OLYMPIA — Gov. Jay Inslee said Thursday that passing a transportation funding package this year must be a priority for the Legislature. But he said he is concerned that momentum for passing such a plan has been dissipating.
“We’re heading for a cliff on the condition of our roads and bridges,” the governor said. “They’re reaching the end of their useful life.”
In February,House Democrats unveiled a $9.8 billion dollar transportation funding package that included a 10-cent bump in the gas tax and more than $3 billion in new bonds.
House Transportation Committee Chairwoman Judy Clibborn, D-Mercer Island, said Thursday she’s now working on a smaller version of the proposal with lawmakers in both chambers, and she hopes to start counting votes to see if there’s enough support for passage.
Clibborn said the bill would continue relying on the gas tax and weight fees to drive revenue but would remove other funding sources — such as a car registration fee tied to the value of the vehicle, a hazardous substance tax and a $25 fee on bicycles costing more than $500 — that caused blowback. Those items accounted for close to $3 billion of her original proposal.
“I’m feeling better about it than I was a week ago,” Clibborn said.
There is reluctance among some lawmakers who don’t want to vote for new taxes, Clibborn said, adding that lawmakers still want the jobs and improved infrastructure that comes with a transportation measure.
Inslee declined to endorse specifics in Clibborn’s plan but said he agrees broadly with the scope of what she is seeking. He said he would prefer more focus on maintenance than on new projects.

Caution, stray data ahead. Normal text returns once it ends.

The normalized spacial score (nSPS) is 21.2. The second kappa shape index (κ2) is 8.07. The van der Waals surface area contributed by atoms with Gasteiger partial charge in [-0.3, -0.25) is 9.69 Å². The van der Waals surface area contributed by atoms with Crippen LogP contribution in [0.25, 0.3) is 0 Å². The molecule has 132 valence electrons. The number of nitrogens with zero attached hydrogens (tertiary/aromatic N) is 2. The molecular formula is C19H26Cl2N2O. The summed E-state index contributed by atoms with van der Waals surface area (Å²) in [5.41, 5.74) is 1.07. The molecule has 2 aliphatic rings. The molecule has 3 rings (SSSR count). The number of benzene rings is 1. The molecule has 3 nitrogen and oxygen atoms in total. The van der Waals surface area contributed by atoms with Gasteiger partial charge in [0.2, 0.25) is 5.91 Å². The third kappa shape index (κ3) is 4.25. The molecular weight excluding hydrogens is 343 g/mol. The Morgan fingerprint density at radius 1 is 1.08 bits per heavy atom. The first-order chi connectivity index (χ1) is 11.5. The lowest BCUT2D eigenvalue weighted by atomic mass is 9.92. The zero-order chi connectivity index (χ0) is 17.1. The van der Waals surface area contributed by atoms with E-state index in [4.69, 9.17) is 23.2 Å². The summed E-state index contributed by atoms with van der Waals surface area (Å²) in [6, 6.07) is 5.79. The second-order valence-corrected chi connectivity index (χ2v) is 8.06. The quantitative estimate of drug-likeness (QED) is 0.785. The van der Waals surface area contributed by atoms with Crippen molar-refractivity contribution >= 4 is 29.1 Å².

Inslee is planning a trip today to Vancouver, where he will stump for lawmakers to allocate several hundred million dollars toward the Columbia River Crossing project. Inslee said that U.S. Transportation Secretary Ray LaHood told him recently that the state would put be putting $850 million in federal dollars at risk if the state doesn’t put up its share.
Oregon recently approved putting in $450 million toward the project, money that is contingent on Washington state also pitching in.
Some lawmakers, including Republican Sen. Don Benton of Vancouver, have said the state should revisit whether the bridge project should include light rail. Inslee said that light rail is non-negotiable.
“We have really only two options,” Inslee said. “This bridge or no bridge.”
Sen. Curtis King, R-Yakima, co-chairman of the Senate Transportation Committee, has voiced skepticism about elements of Clibborn’s plan, including the gas tax hike.
King and Benton did not immediately return calls seeking comment.